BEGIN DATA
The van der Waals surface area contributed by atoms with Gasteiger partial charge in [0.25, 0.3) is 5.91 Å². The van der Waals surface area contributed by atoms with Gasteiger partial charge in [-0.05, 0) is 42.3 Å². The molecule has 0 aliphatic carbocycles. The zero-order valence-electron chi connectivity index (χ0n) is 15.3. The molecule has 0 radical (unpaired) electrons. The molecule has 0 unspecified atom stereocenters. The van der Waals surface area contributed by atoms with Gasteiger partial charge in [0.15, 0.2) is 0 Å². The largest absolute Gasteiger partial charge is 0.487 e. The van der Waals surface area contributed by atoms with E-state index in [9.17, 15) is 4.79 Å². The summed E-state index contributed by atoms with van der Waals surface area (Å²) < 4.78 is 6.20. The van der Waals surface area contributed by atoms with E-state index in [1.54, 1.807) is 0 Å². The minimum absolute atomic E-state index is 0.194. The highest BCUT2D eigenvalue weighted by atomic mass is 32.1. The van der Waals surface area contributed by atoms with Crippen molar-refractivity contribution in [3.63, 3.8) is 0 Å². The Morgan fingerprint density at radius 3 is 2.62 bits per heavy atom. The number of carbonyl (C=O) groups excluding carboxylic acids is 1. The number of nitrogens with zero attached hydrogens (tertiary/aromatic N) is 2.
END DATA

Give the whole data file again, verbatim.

The van der Waals surface area contributed by atoms with Gasteiger partial charge in [0.25, 0.3) is 5.91 Å². The van der Waals surface area contributed by atoms with Gasteiger partial charge in [-0.05, 0) is 42.3 Å². The molecule has 0 aliphatic carbocycles. The zero-order valence-electron chi connectivity index (χ0n) is 15.3. The molecule has 0 radical (unpaired) electrons. The molecule has 0 unspecified atom stereocenters. The van der Waals surface area contributed by atoms with Gasteiger partial charge in [0.15, 0.2) is 0 Å². The largest absolute Gasteiger partial charge is 0.487 e. The van der Waals surface area contributed by atoms with E-state index in [9.17, 15) is 4.79 Å². The summed E-state index contributed by atoms with van der Waals surface area (Å²) < 4.78 is 6.20. The van der Waals surface area contributed by atoms with E-state index in [1.54, 1.807) is 0 Å². The minimum absolute atomic E-state index is 0.194. The highest BCUT2D eigenvalue weighted by atomic mass is 32.1. The van der Waals surface area contributed by atoms with Crippen molar-refractivity contribution in [3.63, 3.8) is 0 Å². The Morgan fingerprint density at radius 3 is 2.62 bits per heavy atom. The number of carbonyl (C=O) groups excluding carboxylic acids is 1. The number of nitrogens with zero attached hydrogens (tertiary/aromatic N) is 2.